A: "I started ongoing sorghum-based projects across the state with K-12 science teachers and farmers. The projects with teachers are in Lyon and Clark Counties and focus on integrating plant breeding into existing science curriculum, using food crops to teach students about genetics and inheritance, instead of unfamiliar model organisms like fruit flies. The projects with farmers include five Fallon-area producers and one producer north of Reno. They focus on market development for food-grade grain sorghum as a drought-tolerant local crop source of gluten-free flour, pop sorghum, and craft malting, brewing and distilling feedstocks."
Postdoctoral scholar, Department of Natural Resources & Environmental Science
Sarrah's research focuses on how contaminants and heavy metals move through the environment.
Q: Who inspired you to work in science?
A: "I am fortunate to have several role models. Among them, my parents and grandparents instilled in me from a young age that education is very important, and encouraged me to explore all fields of study. My Girl Scout leader noticed my affinity for STEM activities and aroused my curiosity for science from Daisies (kindergarten) through Ambassadors (high school). I also had several teachers that made STEM learning fun and engaging, further solidifying my excitement for science and leading me to choose a career in science. Lastly, the women scientists at the University and in my field continue to inspire me."
Q: Do you come from an academic family?
A: "I was the first person in my family to attend a traditional 4-year university and graduate with a bachelor's degree. Being the first to navigate the higher education system was challenging and a steep learning curve, but with the help of many mentors academia soon became home."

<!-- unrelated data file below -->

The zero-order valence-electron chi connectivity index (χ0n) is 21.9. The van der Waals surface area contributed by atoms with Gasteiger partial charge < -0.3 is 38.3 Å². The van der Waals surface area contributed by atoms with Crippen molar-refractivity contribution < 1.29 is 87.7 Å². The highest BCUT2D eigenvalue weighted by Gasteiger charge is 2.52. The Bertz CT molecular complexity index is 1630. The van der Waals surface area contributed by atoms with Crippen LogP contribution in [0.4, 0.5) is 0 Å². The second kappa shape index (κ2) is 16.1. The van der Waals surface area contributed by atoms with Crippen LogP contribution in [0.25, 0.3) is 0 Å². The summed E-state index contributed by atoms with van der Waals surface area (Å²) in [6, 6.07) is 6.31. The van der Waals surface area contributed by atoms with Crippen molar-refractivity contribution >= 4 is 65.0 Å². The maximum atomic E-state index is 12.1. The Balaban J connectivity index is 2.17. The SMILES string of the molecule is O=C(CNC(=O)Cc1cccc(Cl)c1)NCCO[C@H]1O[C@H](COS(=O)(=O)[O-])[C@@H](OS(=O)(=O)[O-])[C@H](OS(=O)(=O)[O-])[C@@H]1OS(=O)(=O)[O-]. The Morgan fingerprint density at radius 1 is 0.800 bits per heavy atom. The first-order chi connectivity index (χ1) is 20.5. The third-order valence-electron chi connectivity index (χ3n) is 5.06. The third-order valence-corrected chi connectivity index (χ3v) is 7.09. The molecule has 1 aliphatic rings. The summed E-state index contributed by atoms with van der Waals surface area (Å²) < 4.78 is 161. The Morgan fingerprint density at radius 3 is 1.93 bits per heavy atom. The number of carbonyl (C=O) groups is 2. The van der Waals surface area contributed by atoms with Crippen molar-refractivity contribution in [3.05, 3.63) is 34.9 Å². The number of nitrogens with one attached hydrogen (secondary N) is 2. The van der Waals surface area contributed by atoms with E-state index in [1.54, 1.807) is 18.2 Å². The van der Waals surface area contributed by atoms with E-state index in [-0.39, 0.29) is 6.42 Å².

Q: How did you choose your field of study?
A: "My path to environmental chemistry was not a straight one. Growing up, I always had an affinity for nature and the natural sciences. I liked to be outdoors and learn how the world around me worked.
As an undergrad, I knew I wanted to pursue a science or engineering field but was unsure which was the best fit for me. After switching my major from general engineering to general science to Earth sciences to mineralogy to elementary education based on which course piqued my interest most at the time, I took a soil science course and knew that was my calling. It simply fascinated me.
In graduate school, I had the opportunity to conduct research on uranium and mercury, and was even more intrigued by these toxic heavy metals and how they behave in soil and the environment.
Since graduating with my Ph.D., I have worked on groundwater chemistry projects for the Department of Energy's Stanford Synchrotron Radiation Lightsource, taught university-level courses in subjects ranging from soil science to chemistry, and conducted research on iron-carbon interactions in soils, soil-plant interactions, and atmospheric mercury chemistry.
The best part of having taken a winding path to get where I am is that I have a range of experience and tools to conduct my research."